A Microsoft-funded research report has found less than 0.01 of a percent of new jobs expected to be created by cloud computing by 2015 will be based in Australia - and few if any will be in IT.
The vendor revealed today a report [pdf] it commissioned analyst firm IDC to produce to quantify the economic impact of the cloud.
What it shows is that more than half of all jobs created by public and private cloud compute proliferation will be in either China or India.
The report stated that 13.8 million jobs would be created worldwide by 2015. China and India account for 6.75 million. By contrast, Asia Pacific (excluding the aforementioned) would see 2.87 million roles, EMEA 2.07 million and North America just 1.17 million jobs.
An Australian spokesman said in a statement that a modest 125,000 jobs would be created on Australian soil. In real terms, that is 0.009 percent of all "cloud-created" jobs by 2015.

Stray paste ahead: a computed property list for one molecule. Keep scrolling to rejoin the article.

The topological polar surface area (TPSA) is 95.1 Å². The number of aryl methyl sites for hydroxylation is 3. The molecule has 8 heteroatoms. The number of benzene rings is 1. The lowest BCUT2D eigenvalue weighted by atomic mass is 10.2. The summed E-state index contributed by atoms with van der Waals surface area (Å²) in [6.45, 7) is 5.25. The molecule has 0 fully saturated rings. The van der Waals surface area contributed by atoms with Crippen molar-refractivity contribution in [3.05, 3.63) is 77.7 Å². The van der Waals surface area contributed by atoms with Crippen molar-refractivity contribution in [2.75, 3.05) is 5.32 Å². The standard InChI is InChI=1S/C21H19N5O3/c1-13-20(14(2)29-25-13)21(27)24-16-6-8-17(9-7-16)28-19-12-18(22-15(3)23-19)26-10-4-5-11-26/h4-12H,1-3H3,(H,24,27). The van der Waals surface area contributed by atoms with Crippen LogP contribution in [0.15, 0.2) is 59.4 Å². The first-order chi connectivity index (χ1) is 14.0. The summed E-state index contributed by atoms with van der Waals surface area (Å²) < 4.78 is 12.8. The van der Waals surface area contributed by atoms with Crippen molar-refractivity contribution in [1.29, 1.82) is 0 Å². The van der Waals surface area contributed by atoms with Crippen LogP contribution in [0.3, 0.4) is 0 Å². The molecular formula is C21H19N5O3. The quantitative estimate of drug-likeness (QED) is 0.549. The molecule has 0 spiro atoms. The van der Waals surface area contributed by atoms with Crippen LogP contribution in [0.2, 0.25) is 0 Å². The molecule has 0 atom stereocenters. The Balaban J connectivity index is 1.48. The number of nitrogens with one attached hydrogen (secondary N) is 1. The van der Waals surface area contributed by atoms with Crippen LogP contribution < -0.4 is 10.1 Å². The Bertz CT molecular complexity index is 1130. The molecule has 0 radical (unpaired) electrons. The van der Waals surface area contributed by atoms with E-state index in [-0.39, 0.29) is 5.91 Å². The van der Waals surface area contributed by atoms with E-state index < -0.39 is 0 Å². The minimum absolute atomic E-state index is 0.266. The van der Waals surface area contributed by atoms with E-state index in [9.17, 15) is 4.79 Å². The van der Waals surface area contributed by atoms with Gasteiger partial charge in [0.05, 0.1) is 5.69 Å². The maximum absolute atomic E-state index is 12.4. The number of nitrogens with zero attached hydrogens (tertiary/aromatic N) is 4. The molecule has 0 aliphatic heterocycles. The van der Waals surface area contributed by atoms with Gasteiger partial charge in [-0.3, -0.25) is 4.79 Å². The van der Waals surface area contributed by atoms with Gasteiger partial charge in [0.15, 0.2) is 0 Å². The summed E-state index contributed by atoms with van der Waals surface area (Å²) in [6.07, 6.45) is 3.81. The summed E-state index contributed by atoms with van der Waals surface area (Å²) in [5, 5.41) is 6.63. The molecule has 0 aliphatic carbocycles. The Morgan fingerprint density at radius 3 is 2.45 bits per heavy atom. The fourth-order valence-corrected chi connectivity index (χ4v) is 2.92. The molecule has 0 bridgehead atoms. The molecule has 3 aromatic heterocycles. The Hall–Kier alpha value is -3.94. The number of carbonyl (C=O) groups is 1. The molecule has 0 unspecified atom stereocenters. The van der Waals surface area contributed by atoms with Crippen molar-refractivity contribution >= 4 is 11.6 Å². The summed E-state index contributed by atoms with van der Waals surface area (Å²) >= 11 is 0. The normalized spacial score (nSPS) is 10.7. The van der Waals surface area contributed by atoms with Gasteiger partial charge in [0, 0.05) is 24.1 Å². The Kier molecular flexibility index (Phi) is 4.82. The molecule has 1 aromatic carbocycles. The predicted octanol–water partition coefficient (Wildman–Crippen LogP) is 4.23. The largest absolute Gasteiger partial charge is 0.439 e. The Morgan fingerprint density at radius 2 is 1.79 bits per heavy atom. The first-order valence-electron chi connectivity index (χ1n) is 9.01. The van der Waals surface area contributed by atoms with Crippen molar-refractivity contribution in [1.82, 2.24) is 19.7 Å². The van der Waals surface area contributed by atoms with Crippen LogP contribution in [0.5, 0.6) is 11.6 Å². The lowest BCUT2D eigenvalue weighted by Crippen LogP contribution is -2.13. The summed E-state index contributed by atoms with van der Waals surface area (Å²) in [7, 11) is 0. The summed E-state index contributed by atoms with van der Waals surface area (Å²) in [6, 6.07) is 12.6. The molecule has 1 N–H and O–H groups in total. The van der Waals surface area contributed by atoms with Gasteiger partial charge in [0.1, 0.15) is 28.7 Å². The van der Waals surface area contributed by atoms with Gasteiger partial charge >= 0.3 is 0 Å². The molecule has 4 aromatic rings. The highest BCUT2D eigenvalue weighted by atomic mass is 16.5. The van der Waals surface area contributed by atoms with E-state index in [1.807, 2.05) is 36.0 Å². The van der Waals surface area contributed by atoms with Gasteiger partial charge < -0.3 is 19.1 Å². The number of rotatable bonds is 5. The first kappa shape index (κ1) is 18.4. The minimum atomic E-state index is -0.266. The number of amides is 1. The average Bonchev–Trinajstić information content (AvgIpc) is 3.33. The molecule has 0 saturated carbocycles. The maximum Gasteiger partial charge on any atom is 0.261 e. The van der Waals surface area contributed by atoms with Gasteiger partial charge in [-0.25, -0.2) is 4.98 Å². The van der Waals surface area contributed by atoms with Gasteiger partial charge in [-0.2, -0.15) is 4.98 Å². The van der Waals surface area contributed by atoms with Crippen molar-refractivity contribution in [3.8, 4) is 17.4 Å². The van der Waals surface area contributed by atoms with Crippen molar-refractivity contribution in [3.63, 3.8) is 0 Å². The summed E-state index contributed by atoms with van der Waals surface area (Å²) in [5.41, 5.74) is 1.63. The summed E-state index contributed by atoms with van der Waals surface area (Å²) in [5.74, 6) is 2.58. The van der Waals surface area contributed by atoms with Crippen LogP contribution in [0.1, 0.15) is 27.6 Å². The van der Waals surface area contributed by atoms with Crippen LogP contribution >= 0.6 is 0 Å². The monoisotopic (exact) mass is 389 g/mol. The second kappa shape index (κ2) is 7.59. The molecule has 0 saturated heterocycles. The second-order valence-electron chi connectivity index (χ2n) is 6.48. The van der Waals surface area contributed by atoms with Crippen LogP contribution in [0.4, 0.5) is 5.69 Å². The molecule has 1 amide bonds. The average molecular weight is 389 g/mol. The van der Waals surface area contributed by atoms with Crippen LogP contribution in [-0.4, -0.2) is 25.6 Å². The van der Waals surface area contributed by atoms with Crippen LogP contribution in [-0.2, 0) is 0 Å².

There is also no reference to the jobs "created" by cloud computing being IT roles.
The IDC analysis calculates jobs growth based on the premise that "IT innovation allows for business innovation, which leads to business revenue, which leads to job creation".
"Since the jobs created are the result of increased business revenue, we assume they match the industry mix by job function — marketing, sales, finance and administration, production, service, and so on," the analyst firm said.
In other words, the roles to be created are generic business rather than specific IT jobs.
The report also does not provide gross figures that show the impact cloud will have on IT roles, although it clearly takes the impact into account.
"We also consider them [the jobs created] net of jobs lost to cloud computing (e.g., in the IT organisation itself)," IDC said.
The Microsoft-sponsored research extends the scope of the usual economic analysis of cloud computes by IDC to cover "private cloud" for the first time. Previous economic extrapolations by IDC did not count private cloud results.